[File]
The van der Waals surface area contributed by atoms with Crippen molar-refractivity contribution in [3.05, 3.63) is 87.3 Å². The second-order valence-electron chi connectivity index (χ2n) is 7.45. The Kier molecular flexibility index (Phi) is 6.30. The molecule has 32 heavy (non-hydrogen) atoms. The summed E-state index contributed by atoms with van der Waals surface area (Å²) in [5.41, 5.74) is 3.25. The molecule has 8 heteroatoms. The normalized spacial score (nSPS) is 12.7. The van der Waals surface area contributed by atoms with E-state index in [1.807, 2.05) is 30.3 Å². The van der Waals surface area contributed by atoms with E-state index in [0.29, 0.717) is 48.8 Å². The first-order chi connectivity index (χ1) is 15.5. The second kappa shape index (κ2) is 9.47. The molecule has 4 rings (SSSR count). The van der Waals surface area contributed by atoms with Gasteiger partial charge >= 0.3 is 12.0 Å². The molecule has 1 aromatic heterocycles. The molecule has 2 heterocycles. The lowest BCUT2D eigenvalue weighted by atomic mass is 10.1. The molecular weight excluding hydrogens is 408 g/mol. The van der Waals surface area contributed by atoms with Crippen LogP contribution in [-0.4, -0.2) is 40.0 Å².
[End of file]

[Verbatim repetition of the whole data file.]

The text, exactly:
The van der Waals surface area contributed by atoms with Crippen molar-refractivity contribution in [3.05, 3.63) is 87.3 Å². The second-order valence-electron chi connectivity index (χ2n) is 7.45. The Kier molecular flexibility index (Phi) is 6.30. The molecule has 32 heavy (non-hydrogen) atoms. The summed E-state index contributed by atoms with van der Waals surface area (Å²) in [5.41, 5.74) is 3.25. The molecule has 8 heteroatoms. The normalized spacial score (nSPS) is 12.7. The van der Waals surface area contributed by atoms with E-state index in [1.807, 2.05) is 30.3 Å². The van der Waals surface area contributed by atoms with E-state index in [0.29, 0.717) is 48.8 Å². The first-order chi connectivity index (χ1) is 15.5. The second kappa shape index (κ2) is 9.47. The molecule has 4 rings (SSSR count). The van der Waals surface area contributed by atoms with Gasteiger partial charge >= 0.3 is 12.0 Å². The molecule has 1 aromatic heterocycles. The molecule has 2 heterocycles. The lowest BCUT2D eigenvalue weighted by atomic mass is 10.1. The molecular weight excluding hydrogens is 408 g/mol. The van der Waals surface area contributed by atoms with Crippen LogP contribution in [-0.4, -0.2) is 40.0 Å².